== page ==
February 28, 2024

Born between 1997 and 2010, Gen Z is hitting the job market. And they are thought to have certain defining traits: Gen Zers, or Zoomers, are said to be unwilling to compromise, to put their personal lives ahead of their careers and to be in regular conflict with older generations. Is there anything to these stereotypes? What will be the impact for companies and managers as Gen Zers stream onto the job market?

To discuss these issues, Executive Education HEC Montréal conducted a webinar on the topic, Is the Gen Z Workplace Revolution a Foregone Conclusion?, in conjunction with La Presse. Moderated by François Cardinal, La Presse’s Vice-President, Information, and Deputy Editor, the event featured three panelists:

  • Marie-Antoinette Diop, Director, Strategies and Policies, at the Québec Brewers Association, and member of Gen Z
  • Sarah Legendre Bilodeau, CEO and Founder, Videns Analytics, a firm that specializes in data optimization and artificial intelligence, and Lecturer at HEC Montréal
  • Alain Gosselin, Professor Emeritus, HEC Montréal, specializing in leadership, organizational development and talent management.

Zoomer Strenghts and Weaknesses

Gen Z is arriving on the job market with crucial technology skills, just as artificial intelligence is raising serious ethical dilemmas. Zoomers are creative, adaptable, inclusive and have a collaborative spirit organizations need.

“If you want to send Gen Zers running for the exits,” said Alain Gosselin, “present them with a rigid organization that operates in silos. They want an open playing field and the opportunity to grow.”

On the other hand, the managers Gosselin advises tell him that Gen Zers are not equipped at handling interactions with colleagues, receiving less-than-positive feedback and being told no. It’s quite a challenge.

A More Demanding Generation?

Zoomers are looking for good working conditions, dynamic teams and organizational values that are in line with their own. Gen Zers also want frequent holidays, rapid promotion and unlimited remote working. And they rarely keep the same job for more than two years.

But before pointing the finger at any one generational trait, Sarah Legendre Bilodeau suggests we consider that Gen Zers are hitting a job market characterized by full employment.

“This is the first generation that is in a position to negotiate their internship stipends,” she said. “[My master’s students] were coming to me with five or six offers.”

And while Gen Zers may be demanding of employers, they are equally demanding of themselves.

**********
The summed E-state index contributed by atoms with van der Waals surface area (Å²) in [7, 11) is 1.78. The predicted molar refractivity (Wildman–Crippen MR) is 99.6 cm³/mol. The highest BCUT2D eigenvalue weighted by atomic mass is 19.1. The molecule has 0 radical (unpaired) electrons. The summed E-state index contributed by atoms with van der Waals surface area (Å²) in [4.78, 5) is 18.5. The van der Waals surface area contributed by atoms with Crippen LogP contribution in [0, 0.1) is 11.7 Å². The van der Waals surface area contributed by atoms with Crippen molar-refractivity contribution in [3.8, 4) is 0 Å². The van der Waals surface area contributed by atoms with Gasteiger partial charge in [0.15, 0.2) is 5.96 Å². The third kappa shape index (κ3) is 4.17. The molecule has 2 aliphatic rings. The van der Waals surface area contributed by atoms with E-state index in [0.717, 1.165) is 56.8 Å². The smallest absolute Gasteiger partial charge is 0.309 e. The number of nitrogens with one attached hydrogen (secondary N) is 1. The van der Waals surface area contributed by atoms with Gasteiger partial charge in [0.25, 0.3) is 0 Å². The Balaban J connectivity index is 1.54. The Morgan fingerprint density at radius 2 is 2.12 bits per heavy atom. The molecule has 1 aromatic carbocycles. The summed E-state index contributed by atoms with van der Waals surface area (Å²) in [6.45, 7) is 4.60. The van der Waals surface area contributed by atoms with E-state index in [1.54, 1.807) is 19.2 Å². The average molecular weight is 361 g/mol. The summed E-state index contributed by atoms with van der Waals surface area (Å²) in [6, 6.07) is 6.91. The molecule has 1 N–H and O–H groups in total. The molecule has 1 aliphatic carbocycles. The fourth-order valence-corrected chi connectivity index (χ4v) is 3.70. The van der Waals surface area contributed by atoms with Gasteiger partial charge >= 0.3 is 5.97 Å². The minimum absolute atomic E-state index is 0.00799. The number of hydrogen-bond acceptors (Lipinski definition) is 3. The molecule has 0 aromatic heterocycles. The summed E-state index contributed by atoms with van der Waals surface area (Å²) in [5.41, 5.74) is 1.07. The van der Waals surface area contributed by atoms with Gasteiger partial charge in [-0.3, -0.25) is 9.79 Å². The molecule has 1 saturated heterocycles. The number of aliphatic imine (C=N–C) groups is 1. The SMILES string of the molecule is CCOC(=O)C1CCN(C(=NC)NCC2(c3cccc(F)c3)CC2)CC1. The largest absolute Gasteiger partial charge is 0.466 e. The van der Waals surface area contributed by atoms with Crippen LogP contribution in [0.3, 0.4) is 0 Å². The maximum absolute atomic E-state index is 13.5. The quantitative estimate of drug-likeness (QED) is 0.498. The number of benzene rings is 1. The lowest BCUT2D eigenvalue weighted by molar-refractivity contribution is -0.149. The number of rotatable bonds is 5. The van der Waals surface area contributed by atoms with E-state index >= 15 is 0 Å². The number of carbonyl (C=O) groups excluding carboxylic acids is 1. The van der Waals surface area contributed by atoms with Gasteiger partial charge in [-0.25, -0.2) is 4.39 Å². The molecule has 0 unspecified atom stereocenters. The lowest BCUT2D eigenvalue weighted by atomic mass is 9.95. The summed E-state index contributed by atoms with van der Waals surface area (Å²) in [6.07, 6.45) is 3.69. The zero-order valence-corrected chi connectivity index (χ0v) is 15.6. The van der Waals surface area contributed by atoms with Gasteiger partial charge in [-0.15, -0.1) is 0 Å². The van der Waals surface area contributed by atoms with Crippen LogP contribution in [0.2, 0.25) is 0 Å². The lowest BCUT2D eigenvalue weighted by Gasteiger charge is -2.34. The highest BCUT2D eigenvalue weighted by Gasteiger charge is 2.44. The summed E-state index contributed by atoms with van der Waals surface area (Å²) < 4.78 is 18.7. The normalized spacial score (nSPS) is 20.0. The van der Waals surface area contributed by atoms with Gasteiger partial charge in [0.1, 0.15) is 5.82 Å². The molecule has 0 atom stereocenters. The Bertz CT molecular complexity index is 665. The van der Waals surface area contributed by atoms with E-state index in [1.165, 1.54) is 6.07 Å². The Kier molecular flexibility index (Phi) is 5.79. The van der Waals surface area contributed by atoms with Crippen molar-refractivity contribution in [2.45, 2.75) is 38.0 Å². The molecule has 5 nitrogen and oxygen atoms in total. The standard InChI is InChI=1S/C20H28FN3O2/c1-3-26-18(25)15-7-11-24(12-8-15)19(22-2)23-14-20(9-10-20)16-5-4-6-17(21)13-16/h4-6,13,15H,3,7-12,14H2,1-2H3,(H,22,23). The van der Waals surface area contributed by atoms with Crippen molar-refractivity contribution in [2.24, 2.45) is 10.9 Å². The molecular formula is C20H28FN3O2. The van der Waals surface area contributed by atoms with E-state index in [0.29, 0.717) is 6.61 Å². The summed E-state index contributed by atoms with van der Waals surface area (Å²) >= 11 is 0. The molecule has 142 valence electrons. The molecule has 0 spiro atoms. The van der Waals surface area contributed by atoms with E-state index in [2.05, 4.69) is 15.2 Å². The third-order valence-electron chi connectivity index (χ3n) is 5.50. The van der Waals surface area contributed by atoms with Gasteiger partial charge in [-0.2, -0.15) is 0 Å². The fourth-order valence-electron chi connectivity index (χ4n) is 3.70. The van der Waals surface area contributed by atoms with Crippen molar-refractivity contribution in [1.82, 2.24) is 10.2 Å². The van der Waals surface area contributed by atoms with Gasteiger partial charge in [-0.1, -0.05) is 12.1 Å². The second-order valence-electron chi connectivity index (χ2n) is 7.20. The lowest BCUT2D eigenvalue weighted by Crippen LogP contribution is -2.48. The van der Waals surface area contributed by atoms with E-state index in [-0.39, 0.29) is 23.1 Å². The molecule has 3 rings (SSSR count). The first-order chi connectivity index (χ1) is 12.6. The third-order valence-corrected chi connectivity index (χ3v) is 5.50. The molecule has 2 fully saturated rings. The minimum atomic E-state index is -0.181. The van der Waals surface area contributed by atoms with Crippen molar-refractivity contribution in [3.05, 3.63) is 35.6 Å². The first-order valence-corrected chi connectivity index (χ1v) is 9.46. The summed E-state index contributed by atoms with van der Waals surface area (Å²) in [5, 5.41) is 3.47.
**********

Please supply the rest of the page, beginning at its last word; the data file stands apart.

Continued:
“In a service business like mine, the idea of billing hours to clients presents a challenge for some of my close Gen Z colleagues,” said Legendre Bilodeau. “They need to feel like they have given it everything they’ve got to be entitled to bill!”

Pandemic Fallout

Many Gen Zers finished their education via Zoom and started their first job working remotely, which was not conducive to acquiring social skills.

“We need to be around people to learn to ask the right questions or to network, or even just to observe our co-workers,” said Marie-Antoinette Diop.

This challenge is a sizeable one, given that the workplaces where Gen Zers want to interact with others are often empty, because their colleagues are working remotely.

Videns Analytics opened its virtual doors in 2018, but rented its first offices only in 2023, at the request of its Gen Z employees, who wanted to create the conditions for learning from colleagues.

“The challenge for businesses will be to offer flexibility and to perform effectively in hybrid mode,” said Legendre Bilodeau. “I’m not sure we’ve hit on the right formula yet.”

How Managers Should Respond

Gosselin argues that it is a good idea for managers to find common ground between the demands of Gen Z and the interests of their more experienced colleagues.

“Lots of Gen Z expectations are shared by other generations,” he said, pointing to work-life balance and corporate social responsibility for climate change. “Gen Z’s advantage lies in their numbers: they are arriving en masse on the job market in a short period of time. If they find allies, they will show us the way.”

Diop points out that some changes Gen Z is calling for would have happened 30 years ago if power dynamics had favoured older generations.

However, managers will have to find different solutions to the same challenges, based the needs of each employee.

“Generally speaking, we are headed toward a much more personalized work environment,” said Alain Gosselin.

Mental Health at Work

Gen Zers are comfortable talking about mental health. Even at work.

According to Legendre Bilodeau, “That’s a good thing. They are more aware of the signs of distress” and will head off problems before they become too serious. That is, provided that the pressure to perform, which Zoomers impose on themselves, doesn’t cause them too much anxiety.

For managers, though, it can be a minefield. “Managers are extremely uncomfortable with these issues,” said Alain Gosselin. “They are not prepared; they don’t know how to be helpful in addressing mental health.” This is particularly the case when the sources of anxiety are not directly related to work.

So, Is A Revolution Truly Inevitable?

“Yes, because we are here to challenge the status quo and question corporate values,” said Diop.

“Yes,” said Legendre Bilodeau, “because this is the generation that will entrench occupations and professions of the future in businesses.”

Gosselin prefers to reserve judgement: “I think Gen Z has plenty of qualities to disrupt the job market, which is what every new generation wants to do, but they may come up against obstacles along the way.”

Stay tuned!

➲ The recorded webinar is available to watch now.

➲ Learn more about what's next on our event calendar.